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  1. Abstract

    Computing centres, including those used to process High-Energy Physics data and simulations, are increasingly providing significant fractions of their computing resources through hardware architectures other than x86 CPUs, with GPUs being a common alternative. GPUs can provide excellent computational performance at a good price point for tasks that can be suitably parallelized. Charged particle (track) reconstruction is a computationally expensive component of HEP data reconstruction, and thus needs to use available resources in an efficient way. In this paper, an implementation of Kalman filter-based track fitting using CUDA and running on GPUs is presented. This utilizes the ACTS (A Common Tracking Software) toolkit; an open source and experiment-independent toolkit for track reconstruction. The implementation details and parallelization approach are described, along with the specific challenges for such an implementation. Detailed performance benchmarking results are discussed, which show encouraging performance gains over a CPU-based implementation for representative configurations. Finally, a perspective on the challenges and future directions for these studies is outlined. These include more complex and realistic scenarios which can be studied, and anticipated developments to software frameworks and standards which may open up possibilities for greater flexibility and improved performance.

  2. Abstract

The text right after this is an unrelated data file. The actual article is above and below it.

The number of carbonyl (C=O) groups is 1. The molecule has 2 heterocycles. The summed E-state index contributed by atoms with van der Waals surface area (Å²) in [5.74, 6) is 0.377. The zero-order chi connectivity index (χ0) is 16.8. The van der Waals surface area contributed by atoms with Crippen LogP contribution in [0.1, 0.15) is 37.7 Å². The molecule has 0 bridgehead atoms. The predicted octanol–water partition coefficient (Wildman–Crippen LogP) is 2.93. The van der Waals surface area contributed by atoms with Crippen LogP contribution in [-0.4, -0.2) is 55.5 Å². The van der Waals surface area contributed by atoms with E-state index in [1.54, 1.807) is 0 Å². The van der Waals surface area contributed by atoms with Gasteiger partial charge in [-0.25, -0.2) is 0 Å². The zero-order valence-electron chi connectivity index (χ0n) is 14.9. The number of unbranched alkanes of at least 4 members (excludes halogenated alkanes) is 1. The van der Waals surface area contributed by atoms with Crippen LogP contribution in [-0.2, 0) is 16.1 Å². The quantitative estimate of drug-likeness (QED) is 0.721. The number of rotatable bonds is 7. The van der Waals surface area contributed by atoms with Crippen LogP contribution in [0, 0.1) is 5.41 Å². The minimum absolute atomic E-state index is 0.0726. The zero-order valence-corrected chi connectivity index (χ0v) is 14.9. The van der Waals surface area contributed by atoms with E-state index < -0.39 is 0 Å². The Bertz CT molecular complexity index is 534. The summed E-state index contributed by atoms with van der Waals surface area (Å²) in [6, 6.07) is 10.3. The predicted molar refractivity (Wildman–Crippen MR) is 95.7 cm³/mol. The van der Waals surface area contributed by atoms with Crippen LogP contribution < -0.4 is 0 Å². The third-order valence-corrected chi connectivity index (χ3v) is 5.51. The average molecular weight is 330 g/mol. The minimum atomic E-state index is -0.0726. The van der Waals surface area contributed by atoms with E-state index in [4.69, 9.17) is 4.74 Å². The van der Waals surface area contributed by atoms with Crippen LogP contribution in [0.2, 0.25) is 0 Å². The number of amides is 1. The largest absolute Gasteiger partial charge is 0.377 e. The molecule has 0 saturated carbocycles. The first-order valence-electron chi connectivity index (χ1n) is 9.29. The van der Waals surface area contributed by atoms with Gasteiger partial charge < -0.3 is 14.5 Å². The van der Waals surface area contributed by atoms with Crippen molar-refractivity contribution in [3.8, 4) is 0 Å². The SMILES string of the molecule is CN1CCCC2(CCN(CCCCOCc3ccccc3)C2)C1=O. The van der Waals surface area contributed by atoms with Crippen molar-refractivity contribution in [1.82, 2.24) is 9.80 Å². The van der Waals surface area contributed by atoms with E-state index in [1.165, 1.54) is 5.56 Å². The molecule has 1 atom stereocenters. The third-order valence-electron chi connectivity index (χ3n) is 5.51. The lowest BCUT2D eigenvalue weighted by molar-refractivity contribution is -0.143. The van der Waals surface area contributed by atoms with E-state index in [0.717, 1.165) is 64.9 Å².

The Zwicky Transient Facility (ZTF), a public–private enterprise, is a new time-domain survey employing a dedicated camera on the Palomar 48-inch Schmidt telescope with a 47 deg2field of view and an 8 second readout time. It is well positioned in the development of time-domain astronomy, offering operations at 10% of the scale and style of the Large Synoptic Survey Telescope (LSST) with a single 1-m class survey telescope. The public surveys will cover the observable northern sky every three nights ingandrfilters and the visible Galactic plane every night ingandr. Alerts generated by these surveys are sent in real time to brokers. A consortium of universities that provided funding (“partnership”) are undertaking several boutique surveys. The combination of these surveys producing one million alerts per night allows for exploration of transient and variable astrophysical phenomena brighter thanr ∼ 20.5 on timescales of minutes to years. We describe the primary science objectives driving ZTF, including the physics of supernovae and relativistic explosions, multi-messenger astrophysics, supernova cosmology, active galactic nuclei, and tidal disruption events, stellar variability, and solar system objects.